Sec. of State Supports HB 4334; and more from INN Radio
Sec. of State Supports HB4334
The Secretary of State’s office doesn’t want to be critical of law enforcement but says a recent story about police picking off expired plates in a parking lot isn’t good social policy.
The Daily Herald reports 816 people were ticketed in January by Schaumburg police for violating the village’s ordinance prohibiting parking vehicles with expired plates in public areas. Those fines go to the village. Meanwhile Secretary of State Press Secretary Dave Druker says House Bill 4334 could suspend fines from the state for expired plates during a budget impasse.
“It doesn’t tell the police what to do, it would actually ask them to give warning notices in this period of time. Where its got specific teeth would be to say that there wouldn’t be a late fee, the penalty, that one pays to renew after 30 days.”
The state suspended sending out renewal notices beginning last October because of the budget impasse, something they estimate saves $450,000 a month.
State saw increase in late plate renewal fines
Since then they’ve seen an increase in fines for renewing expired plates, according Druker.
As a result between this year and last year the state generated an increase of $1.4 million.”
That’s money that goes to the General Revenue Fund, not the Secretary of State. Drucker says they hope HB 4334 will be passed.
“We don’t want to see anyone penalized, especially if it is out of not knowing or ignorance.”
HB 4334 is scheduled for a hearing in the House Transportation Committee next week, but until that measure is passed, the office encourages vehicle owners to look at the plates for the expiration date.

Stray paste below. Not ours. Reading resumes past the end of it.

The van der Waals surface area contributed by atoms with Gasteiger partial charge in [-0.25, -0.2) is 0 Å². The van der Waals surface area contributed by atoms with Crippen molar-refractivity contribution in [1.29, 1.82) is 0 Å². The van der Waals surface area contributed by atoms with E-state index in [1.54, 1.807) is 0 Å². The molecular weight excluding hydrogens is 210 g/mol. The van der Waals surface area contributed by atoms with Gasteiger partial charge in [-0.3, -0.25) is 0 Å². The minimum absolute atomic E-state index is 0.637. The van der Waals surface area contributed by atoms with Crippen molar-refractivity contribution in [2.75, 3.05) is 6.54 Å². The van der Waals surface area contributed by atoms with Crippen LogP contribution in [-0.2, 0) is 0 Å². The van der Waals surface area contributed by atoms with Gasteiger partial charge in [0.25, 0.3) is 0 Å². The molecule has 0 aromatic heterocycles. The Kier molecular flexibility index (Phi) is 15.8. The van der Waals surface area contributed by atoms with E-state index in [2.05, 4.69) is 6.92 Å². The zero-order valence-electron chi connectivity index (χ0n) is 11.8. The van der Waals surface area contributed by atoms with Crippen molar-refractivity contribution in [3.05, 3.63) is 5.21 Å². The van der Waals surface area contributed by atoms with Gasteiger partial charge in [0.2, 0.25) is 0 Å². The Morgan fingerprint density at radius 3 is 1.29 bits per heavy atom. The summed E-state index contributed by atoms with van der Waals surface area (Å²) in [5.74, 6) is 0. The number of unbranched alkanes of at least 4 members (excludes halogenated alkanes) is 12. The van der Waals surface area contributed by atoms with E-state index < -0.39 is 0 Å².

Heartland: Governor missed opportunity to highlight school choice
Though the governor has said he supports school choice, he didn’t include that in this month’s budget address, and that was a missed opportunity, according to the Heartland Institute.
Early and K-12 education funding was a big theme from Governor Bruce Rauner earlier this month in his budget address to lawmakers where the governor talked about providing a record level of funding and working to address the funding formula. However, he did not talk about school choice, something Lennie Jarratt, project manager for education transformation with the Heartland Institute, says is regrettable.
“He has the bully pulpit basically at that point. So more people are paying attention, all the legislators are sitting there listening to him, all the media is there.”
Heartland: School choice can work with traditional schools
While some criticized the governor for not addressing higher education during his budget address to lawmakers last week, Jarratt says the speech was short on support for giving parents and students more choice on where to get quality education.
“You see the missed opportunity in the budget address, you should talk about what you really want to do, how you want to do it.”
While Jarratt says there are objectors who think school choice will take away from traditional schools, he says school choice is workable.
“There are ways to make this work that don’t involve just continue raising taxes or increasing monies going into the traditional public schools.”
Since the budget address, the governor has talked about support for school choice in various parts of the state.